Back in the third season of Star Trek: The Next Generation, Jonathan Frakes, who played Commander William Riker, expressed an interest in directing an episode of the show. The producers decided to go ahead and give him a go. Star Trek had very little track record in that regard, and only on the movie side: Leonard Nimoy directed the third and fourth Trek films, with William Shatner directing the fifth. (“Captain Kirk is climbing the mountain, why is he climbing the mountain?“) But they gave Frakes “The Offspring” to direct, a script in which Riker’s role was fairly small.
He was not only the first Trek actor to direct a TV episode, he became one of the best, and now is one of the most in-demand TV directors around. More followed in his footsteps, and some became just as in-demand (Roxann Dawson, Robert Duncan McNeill, LeVar Burton), others not so much, but Frakes’s instincts for camera work and getting strong performances out of his actors remain superb almost thirty years later, as we just got to see again in Star Trek: Discovery‘s “New Eden.”
The second episode of Discovery’s sophomore season gives us a most traditional Star Trek episode, while for the second week in a row, managing the welcome balancing act of providing a complete standalone story (last week it was the asteroid rescue, this week it’s the journey to New Eden), while still moving the seasonal arc along.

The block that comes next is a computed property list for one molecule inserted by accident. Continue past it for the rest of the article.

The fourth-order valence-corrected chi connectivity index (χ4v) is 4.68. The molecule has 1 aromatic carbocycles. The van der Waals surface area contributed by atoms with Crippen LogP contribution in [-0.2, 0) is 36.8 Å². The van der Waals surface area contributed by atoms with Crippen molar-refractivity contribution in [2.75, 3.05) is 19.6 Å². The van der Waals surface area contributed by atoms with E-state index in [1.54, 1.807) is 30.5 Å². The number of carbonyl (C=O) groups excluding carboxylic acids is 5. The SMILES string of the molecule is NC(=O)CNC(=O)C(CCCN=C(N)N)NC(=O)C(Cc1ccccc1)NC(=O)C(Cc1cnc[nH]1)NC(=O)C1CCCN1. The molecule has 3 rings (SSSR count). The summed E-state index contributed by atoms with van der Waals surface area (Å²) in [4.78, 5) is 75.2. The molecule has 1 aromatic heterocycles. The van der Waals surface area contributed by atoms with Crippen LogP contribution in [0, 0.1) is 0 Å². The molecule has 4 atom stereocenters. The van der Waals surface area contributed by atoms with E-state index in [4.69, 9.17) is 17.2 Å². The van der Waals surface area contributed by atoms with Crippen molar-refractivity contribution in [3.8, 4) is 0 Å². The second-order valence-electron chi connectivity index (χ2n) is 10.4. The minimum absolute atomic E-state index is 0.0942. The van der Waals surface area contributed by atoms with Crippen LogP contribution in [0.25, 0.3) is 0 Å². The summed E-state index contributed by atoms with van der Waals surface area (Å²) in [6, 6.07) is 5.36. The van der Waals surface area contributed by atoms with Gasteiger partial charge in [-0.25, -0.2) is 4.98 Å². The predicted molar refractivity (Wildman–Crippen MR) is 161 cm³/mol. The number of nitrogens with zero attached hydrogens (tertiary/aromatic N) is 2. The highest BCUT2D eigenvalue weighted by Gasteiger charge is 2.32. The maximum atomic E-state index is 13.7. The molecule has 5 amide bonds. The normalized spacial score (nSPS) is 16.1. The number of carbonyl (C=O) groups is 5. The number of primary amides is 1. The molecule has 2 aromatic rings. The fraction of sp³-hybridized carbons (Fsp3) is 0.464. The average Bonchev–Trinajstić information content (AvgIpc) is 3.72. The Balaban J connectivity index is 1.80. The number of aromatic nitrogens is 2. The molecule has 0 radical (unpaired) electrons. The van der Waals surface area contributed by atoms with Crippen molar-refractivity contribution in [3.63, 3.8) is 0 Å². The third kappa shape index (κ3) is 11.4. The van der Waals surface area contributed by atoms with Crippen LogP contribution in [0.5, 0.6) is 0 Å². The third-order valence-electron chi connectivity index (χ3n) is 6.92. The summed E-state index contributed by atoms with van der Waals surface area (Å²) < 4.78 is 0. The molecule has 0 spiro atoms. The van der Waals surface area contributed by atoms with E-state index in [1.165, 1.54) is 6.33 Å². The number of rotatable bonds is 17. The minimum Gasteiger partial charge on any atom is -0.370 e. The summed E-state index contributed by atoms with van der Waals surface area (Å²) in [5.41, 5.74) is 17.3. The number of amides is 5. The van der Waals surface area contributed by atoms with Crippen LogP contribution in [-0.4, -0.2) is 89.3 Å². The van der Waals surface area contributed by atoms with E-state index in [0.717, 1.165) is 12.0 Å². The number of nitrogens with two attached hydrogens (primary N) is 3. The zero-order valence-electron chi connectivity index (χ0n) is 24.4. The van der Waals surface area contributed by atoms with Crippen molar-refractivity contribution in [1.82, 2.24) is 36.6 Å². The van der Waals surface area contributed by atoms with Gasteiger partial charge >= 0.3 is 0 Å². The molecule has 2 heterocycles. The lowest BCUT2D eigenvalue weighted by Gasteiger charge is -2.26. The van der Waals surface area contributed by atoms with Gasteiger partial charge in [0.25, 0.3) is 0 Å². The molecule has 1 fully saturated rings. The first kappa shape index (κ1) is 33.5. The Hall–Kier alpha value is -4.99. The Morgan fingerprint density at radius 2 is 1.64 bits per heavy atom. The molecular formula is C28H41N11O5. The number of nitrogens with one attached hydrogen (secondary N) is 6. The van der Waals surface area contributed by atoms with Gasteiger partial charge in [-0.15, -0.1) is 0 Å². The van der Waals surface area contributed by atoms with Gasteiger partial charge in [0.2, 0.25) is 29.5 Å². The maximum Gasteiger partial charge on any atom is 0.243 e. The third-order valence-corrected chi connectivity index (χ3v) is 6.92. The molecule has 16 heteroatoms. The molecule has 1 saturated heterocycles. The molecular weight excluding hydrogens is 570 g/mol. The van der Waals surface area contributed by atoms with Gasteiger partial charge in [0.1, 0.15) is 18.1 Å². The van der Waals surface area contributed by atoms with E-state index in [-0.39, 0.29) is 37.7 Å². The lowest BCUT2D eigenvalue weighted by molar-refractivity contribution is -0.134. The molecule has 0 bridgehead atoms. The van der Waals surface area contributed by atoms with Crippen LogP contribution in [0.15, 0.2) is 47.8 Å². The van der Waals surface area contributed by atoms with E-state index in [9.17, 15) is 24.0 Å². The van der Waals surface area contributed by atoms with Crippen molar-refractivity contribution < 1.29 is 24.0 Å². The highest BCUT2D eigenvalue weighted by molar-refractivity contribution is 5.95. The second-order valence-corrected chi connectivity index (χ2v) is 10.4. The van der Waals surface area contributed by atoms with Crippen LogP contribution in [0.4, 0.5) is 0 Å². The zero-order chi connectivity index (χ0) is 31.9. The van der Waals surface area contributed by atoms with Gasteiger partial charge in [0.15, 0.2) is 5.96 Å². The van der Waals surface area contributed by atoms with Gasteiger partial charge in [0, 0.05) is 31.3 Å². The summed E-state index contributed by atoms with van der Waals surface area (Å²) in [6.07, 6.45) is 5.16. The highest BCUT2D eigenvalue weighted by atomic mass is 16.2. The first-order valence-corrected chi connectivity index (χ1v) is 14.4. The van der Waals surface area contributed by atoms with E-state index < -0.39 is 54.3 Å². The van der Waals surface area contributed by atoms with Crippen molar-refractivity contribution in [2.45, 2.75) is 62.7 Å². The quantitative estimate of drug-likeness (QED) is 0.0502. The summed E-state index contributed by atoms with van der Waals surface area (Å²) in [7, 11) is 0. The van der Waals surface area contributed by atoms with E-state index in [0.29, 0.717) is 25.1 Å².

Discovery continues to investigate the weird bursts that have shown up all over the galaxy, but this one is in the Beta Quadrant, sufficiently far that no warp drive could reach it in a human lifetime. Thus, in one episode we get both a reason for why the spore drive isn’t in regular use (as explained by Saru, it can only be used by either enslaving a sentient life form or by violating the Federation’s genetic engineering laws, and the latter were temporarily lifted only because of the war) and a reason to bring it back (they need to find out about these bursts).
Stamets has to go back into the mycelial network, the first of several tough choices made by characters in this episode. He saw Culber in the network, and he’s not sure what scares him more: seeing him there again or not seeing him there again. (He didn’t when they jumped to the Klingon homeworld in “Will You Take My Hand?“) Based on Stamets’s rather pissed-off attitude following the jump, it turns out he really wanted to see Culber there and didn’t. (Either that or he saw something else there that he didn’t like. We will no doubt get confirmation soon enough, but the episode holds that particular plot point for later.)